Wood is one of our most sustainable materials, requiring less energy to produce and deliver to the project location than other materials. Timber structures have generally performed well in earthquakes and wind storms if properly constructed. Timber structures often have a cost advantage over other types of structures. Timber structures can be sustainable, but this advantage is reduced when structures fail prematurely, or need substantial repair or replacement early in its life cycle.
In the design of wood structures, it is often assumed that joints fit together perfectly, or that at least minor fit-up problems have been considered in laboratory testing of dowel type fasteners. There is a difference in the quality of fabrication performed in laboratory conditions versus the quality of fabrication at the job site. Laboratory shops usually have some form of climate control, whereas job sites have significant variation in temperature, humidity and weather. These field conditions affect the wood material, the workman and the tools that the workman might choose to use in the field. Laboratory specimens prepared with a table saw will be different in fit up than specimens prepared at a field location using portable saws.
Dowel-type fasteners (nails, screws, etc.) have traditionally been studied through laboratory experiments, which are often costly to perform in quantities adequate to consider individual component variations in strength. Wood scientists and botanists have studied the behavior of wood at the cellular and macromolecular level recently by using finite element models (FEM), achieving good accuracy. Botanists are concerned with the behavior of the tree as a green plant. Green wood has significantly different strength and elasticity when compared to dry wood with a moisture content of 19% or less, commonly used in construction. This paper uses portions of the botany FEM techniques calibrated to dry wood conditions that are typical of light-frame wood construction.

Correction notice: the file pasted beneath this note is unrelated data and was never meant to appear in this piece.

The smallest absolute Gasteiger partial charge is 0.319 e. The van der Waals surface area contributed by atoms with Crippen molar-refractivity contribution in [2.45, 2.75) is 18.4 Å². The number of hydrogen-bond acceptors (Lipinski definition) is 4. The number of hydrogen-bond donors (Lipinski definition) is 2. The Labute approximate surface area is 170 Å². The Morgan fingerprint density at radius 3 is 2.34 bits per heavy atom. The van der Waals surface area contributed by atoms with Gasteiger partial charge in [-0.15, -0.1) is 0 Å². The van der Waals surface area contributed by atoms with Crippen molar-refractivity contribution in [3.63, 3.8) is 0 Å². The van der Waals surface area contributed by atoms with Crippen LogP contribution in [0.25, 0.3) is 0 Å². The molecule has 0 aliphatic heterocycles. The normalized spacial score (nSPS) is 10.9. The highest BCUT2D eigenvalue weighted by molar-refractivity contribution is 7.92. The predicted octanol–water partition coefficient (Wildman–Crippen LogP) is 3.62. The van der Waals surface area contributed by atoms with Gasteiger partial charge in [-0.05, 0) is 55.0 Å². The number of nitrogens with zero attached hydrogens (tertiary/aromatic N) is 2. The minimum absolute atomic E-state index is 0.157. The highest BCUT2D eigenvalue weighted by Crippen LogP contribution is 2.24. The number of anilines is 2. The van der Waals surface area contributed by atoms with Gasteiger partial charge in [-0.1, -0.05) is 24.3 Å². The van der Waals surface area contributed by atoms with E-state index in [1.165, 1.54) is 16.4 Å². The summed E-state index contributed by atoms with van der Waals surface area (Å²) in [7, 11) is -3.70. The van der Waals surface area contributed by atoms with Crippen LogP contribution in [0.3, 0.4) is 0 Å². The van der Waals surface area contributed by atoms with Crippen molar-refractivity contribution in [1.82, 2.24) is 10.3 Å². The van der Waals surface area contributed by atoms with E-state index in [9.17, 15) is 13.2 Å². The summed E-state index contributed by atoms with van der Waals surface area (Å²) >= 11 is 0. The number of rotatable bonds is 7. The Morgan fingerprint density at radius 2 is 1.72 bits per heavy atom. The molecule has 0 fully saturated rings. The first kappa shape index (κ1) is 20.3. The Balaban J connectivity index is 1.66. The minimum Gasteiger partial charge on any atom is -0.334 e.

For this study, different types of fabrication errors are considered in evaluating the strength of the wood joint. Sawcuts can be skewed on the strong or weak axis, or shorter or longer than desired for the intended use. Portable saws also permit “dishing” of a sawcut, where there is some curvature across the sawcut in one or two orthogonal directions. In wood connections, bending of the dowel-type fastener is restricted somewhat by the support of the wood fibers, so that the fastener does not have to support all of the load in flexure between the fastener ends which maintain relative fixity. Where fabrication errors are exhibited, the dowel-type fastener must transfer all transverse loading through mechanical action.
Lessons learned from this study can lead to standards that can reduced defects in the future and to enhancing the sustainable nature of wood construction. This paper will broaden the knowledge of practicing engineers, preparing them for the challenges of the 21st century. It will assist them to be knowledgeable in factors affecting sustainability of wood connections and assist them to be better stewards of materials and the built environment.